the vision fumed with nostalgia.
But hark! This rushing wind fans
embers into conflagration.
He's here! In cloistered space!
Mary's haloed head peers heavenward
and hands are linked in concord.
Atomic Courage! Immortal Inspiration!
Babel rased to debris! Love reigns!
No power on earth can quench
Shekhinah's fire! Go, tell the world
and dare to live as if...
From JERICHO ROSE, Songs from the Wilderness (Collection in preparation.)
New Eve Publishing 2011 Available here
A children's play about Mary Jones, a Welsh girl of Georgian times who saved for six long years and walked 25 miles barefoot to obtain a rare copy of the Bible in Welsh. Her amazing story saw the British & Foreign Bible Society launched in 1804. This edition launched to celebrate the 400th anniversary of the King James Bible.
This is a one-act/4 scenes play for 8-11 years and has been successfully performed in the UK and New Zealand. It runs for approximately 30 minutes and is especially designed as a children's presentation within an act of worship.
The play can also be read as a story.
It was autumn of the year 1792. Across the Channel, Revolution was rife and King Louis XVI had only months to live. In Britain, John Wesley was at rest in his grave after a lifetime of service to his Lord. His zeal for the gospel had fired all parts of the country and had helped to stem a crisis of the kind in France. Everywhere, chapels were springing up. The Methodist mission hall in the village of Llanfihangel in North Wales was well-attended and one of its most enthusiastic worshippers was a young girl of eight. Her name was Mary and she was the daughter of Jacob Jones, an ailing cottage weaver, and his wife, Molly, who made ends meet with a patch of land and their loom and spinning wheel. Mary loved nothing better than to sing the Lord's praise and to listen to the spellbinding tales of olden times from the Bible.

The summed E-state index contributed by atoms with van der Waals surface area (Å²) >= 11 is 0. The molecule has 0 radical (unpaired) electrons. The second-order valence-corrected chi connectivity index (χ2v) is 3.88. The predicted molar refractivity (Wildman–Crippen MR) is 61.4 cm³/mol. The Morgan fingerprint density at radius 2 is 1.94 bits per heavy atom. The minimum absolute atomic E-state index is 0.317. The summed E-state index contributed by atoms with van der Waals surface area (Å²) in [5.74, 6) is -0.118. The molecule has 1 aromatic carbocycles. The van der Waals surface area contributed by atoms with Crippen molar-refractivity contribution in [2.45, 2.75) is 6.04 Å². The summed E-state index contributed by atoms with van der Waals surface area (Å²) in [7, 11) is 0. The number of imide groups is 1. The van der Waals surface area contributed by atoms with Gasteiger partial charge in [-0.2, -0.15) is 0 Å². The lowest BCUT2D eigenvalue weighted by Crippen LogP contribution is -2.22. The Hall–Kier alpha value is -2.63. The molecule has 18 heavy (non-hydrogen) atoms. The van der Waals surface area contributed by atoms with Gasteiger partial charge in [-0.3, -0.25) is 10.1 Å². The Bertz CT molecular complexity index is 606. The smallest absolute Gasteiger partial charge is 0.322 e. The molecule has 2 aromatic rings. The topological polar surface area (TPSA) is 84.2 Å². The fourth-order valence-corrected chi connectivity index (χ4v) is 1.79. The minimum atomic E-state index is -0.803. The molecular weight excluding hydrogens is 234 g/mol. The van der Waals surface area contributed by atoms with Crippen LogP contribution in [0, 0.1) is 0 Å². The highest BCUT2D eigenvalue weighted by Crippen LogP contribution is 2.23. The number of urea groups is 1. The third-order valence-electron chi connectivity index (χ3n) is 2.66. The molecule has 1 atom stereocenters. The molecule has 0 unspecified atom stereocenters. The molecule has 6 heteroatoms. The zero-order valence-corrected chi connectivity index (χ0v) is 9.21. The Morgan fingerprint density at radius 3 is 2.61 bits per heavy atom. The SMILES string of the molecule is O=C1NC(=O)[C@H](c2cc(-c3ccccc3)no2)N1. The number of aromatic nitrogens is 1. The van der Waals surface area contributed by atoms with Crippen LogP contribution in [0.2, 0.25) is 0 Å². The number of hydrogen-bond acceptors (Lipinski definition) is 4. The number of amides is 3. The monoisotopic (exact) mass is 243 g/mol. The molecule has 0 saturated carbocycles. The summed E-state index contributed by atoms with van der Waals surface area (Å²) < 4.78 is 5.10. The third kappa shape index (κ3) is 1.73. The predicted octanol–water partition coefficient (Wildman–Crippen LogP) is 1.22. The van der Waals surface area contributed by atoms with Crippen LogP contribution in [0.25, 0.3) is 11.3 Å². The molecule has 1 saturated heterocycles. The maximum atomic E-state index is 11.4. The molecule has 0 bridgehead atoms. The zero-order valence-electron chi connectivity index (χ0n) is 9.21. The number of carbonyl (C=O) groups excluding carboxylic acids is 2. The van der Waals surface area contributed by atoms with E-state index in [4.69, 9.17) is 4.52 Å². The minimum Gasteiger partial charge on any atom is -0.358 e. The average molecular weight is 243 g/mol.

One evening, after a bright and blustery day, when folk had deserted the market in Abergynolwyn and gone home to supper...
Fire And WineA poem for the Feast of Pentecost
And then it happened...
We hung around for safety
above ground level
the clamouring souls outside
a packed embolus
fain clutching our feet
as if they craved live contact
and sought a fragment of him
we could not furnish
that desert instant
the Word became illumined
sparks ran among the
stubble of our deadlocked heart
We recalled the phrase
God is a consuming fire
We had thought it meant
wrath; titanic sacrifice
on our part, not his
Holocausts were done!
The quality of mercy
much spoken of was
now eternally unstrained
its current flowing
This was the God of
Shadrach and his noble breed
passing through furnace
defying wild destruction
unseared and annealed
It was the God of
Moses and the burning bush
bridling lakes of fire
of brimstone and Gehenna
passionate in peace
filling us with sentience!
We rose up as one
the livid fear doused and gone
We had to tell it!
So high on rapture
we gave the false impression
the wine of Bacchus
irrigated our parched veins